The Sub Antarctic Islands of New Zealand and Australia
To the South of New Zealand is a boundless sweep of ocean staked out by six group of Islands. They reside in
the stormiest waters in the world known as the Roaring Forties and Furious Fifties where winds circle the world
unimpeded. All of these islands are World Heritage sites. All of these islands limit annual visits to a few hundred
people and an employee of the New Zealand park service must accompany all trips to the New Zealand Islands.
Our venture with Heritage Expeditions began on Monday, November 5th, at 1:00 p.m. from Bluff (Invercargill) with
the sailing of our Russian research ship, the Spirit of Enderby, which carries 48 passengers. The wind was strong
and we were warned it would be challenging. The waters were so turbulent that more than half the passengers failed
to show for dinner. Several of those who came abandoned their plates uneaten, and less than one in seven had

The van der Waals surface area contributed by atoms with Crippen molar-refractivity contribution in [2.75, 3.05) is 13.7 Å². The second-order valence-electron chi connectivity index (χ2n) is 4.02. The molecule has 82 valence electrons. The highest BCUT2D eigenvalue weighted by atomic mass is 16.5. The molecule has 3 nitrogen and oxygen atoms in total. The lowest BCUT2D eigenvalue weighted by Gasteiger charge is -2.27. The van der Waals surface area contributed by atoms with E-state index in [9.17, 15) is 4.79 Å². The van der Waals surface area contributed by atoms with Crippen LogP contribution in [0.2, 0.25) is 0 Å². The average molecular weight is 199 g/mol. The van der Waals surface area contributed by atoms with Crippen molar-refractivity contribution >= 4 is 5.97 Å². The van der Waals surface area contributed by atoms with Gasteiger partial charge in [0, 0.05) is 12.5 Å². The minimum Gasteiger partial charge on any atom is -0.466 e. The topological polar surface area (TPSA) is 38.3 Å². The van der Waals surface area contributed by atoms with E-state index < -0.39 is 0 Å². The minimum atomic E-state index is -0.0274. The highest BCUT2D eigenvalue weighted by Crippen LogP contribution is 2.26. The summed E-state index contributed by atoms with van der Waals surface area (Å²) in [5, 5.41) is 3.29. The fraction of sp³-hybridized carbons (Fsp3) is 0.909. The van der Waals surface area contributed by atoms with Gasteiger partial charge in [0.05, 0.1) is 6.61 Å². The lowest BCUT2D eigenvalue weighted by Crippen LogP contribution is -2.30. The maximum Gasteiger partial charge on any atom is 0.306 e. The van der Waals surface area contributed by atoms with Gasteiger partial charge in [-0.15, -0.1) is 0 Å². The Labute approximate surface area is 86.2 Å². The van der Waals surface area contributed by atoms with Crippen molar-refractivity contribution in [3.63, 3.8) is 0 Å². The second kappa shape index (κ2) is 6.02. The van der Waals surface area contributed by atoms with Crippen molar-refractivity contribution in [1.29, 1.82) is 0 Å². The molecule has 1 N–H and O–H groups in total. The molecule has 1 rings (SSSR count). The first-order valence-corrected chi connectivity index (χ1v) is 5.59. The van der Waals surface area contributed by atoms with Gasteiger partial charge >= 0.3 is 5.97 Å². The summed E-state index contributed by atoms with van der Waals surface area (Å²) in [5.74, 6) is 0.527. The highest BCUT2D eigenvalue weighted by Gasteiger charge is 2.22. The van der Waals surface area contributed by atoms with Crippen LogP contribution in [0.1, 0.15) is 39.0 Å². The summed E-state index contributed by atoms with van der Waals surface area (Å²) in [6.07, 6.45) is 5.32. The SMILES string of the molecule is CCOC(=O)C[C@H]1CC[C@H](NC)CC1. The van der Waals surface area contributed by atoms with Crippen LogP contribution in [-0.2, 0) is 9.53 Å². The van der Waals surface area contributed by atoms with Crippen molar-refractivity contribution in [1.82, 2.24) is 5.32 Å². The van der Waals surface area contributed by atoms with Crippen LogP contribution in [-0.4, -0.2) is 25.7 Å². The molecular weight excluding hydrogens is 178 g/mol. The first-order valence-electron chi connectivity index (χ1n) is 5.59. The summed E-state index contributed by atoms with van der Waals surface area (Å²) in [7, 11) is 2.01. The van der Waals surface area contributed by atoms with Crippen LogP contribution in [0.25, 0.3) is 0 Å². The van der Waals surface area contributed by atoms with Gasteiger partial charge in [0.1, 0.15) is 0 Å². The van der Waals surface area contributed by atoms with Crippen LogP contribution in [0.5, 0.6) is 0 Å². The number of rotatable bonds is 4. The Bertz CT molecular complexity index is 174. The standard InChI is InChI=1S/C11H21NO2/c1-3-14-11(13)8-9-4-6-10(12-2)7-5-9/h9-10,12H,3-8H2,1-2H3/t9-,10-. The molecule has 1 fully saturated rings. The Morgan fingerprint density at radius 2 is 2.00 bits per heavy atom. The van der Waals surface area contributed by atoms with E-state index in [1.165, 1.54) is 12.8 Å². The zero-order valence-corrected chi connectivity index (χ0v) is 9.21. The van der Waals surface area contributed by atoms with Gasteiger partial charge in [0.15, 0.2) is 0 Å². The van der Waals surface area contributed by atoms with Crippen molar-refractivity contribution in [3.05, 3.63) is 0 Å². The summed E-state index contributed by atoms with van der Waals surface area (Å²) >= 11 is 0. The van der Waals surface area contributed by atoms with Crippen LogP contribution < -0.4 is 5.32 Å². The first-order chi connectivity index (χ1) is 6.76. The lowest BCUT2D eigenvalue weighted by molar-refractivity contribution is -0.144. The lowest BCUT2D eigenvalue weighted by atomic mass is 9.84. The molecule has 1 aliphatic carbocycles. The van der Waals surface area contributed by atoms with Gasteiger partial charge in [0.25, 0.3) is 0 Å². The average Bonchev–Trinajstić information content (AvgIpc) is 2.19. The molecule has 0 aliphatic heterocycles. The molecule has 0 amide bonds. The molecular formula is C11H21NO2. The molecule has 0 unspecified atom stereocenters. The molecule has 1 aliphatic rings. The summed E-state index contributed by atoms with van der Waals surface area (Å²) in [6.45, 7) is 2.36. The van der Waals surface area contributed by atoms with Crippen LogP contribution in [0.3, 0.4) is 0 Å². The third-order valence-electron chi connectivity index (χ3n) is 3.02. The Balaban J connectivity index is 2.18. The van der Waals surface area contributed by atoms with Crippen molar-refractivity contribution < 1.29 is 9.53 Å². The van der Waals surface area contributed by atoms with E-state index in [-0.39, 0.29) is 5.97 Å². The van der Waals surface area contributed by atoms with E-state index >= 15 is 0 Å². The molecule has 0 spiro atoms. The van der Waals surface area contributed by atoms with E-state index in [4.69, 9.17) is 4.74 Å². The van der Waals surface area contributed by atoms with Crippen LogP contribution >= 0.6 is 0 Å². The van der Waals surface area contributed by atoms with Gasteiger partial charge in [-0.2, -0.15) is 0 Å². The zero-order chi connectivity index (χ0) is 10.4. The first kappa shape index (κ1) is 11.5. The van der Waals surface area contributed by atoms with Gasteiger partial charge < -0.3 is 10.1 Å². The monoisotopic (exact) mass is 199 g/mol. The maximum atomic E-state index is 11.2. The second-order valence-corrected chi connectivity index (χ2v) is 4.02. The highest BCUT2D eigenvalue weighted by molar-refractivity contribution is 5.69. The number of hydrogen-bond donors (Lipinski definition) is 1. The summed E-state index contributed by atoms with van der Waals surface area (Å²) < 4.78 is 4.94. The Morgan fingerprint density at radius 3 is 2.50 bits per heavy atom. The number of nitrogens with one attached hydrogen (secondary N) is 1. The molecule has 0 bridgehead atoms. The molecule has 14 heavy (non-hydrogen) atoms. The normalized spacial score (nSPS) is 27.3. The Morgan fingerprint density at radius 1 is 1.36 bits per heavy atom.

desert that evening..
Our first stop was the Snares Islands. The islands got this name from the many sailing ships that wrecked on the
shores of these islands. Sailing ships from Australia often sought to go to Europe via the south westerly winds.
Unfortunately, the charts were not accurate and many ships wound up sinking at the Snares.
The Snares Islands are unique in that they remained free from any mammals or introduced vegetation. Because of
their fragile nature we were not permitted to land, but did Zodiac the protected side of the island.
The most enjoyable bird on the island was the Snares Crested Penguin, a species unique to this island. These
penguins come ashore and climb the steep rocks to nest under the trees.
Snares Crested Penguins in the water.
Cape Petrols at Snares Island.
Our friends, the Cape Petral, followed
us almost everywhere on the trip, just
gliding and rarely flapping their wings
(left and below). In addition to the
Cape Petral, we experienced many
other birds at sea including numerous
species of Albatross.
The Snares Crested Penguin only exists in the Snares. There are about 100 colonies on the larger island. The
Penguins gather in groups and sometimes hop up on low lying branches of the trees.